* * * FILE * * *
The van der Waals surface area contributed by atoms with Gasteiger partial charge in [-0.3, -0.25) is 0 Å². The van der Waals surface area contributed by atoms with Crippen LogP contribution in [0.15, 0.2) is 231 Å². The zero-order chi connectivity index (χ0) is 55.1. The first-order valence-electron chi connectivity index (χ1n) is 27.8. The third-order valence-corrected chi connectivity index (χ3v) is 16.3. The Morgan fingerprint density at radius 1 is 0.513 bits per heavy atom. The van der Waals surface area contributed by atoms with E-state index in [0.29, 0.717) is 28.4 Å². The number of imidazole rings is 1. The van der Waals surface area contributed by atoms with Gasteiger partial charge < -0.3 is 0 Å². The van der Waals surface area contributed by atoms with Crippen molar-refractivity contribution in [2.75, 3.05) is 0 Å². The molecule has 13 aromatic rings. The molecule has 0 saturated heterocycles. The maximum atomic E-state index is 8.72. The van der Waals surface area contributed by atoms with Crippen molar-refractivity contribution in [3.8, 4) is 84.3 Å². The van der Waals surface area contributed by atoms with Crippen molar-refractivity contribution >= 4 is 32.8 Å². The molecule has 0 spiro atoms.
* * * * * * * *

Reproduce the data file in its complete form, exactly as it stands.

The van der Waals surface area contributed by atoms with Gasteiger partial charge in [-0.3, -0.25) is 0 Å². The van der Waals surface area contributed by atoms with Crippen LogP contribution in [0.15, 0.2) is 231 Å². The zero-order chi connectivity index (χ0) is 55.1. The first-order valence-electron chi connectivity index (χ1n) is 27.8. The third-order valence-corrected chi connectivity index (χ3v) is 16.3. The Morgan fingerprint density at radius 1 is 0.513 bits per heavy atom. The van der Waals surface area contributed by atoms with E-state index in [0.29, 0.717) is 28.4 Å². The number of imidazole rings is 1. The van der Waals surface area contributed by atoms with Gasteiger partial charge < -0.3 is 0 Å². The van der Waals surface area contributed by atoms with Crippen molar-refractivity contribution in [2.75, 3.05) is 0 Å². The molecule has 13 aromatic rings. The molecule has 0 saturated heterocycles. The maximum atomic E-state index is 8.72. The van der Waals surface area contributed by atoms with Crippen molar-refractivity contribution in [3.8, 4) is 84.3 Å². The van der Waals surface area contributed by atoms with Crippen molar-refractivity contribution >= 4 is 32.8 Å². The molecule has 0 spiro atoms.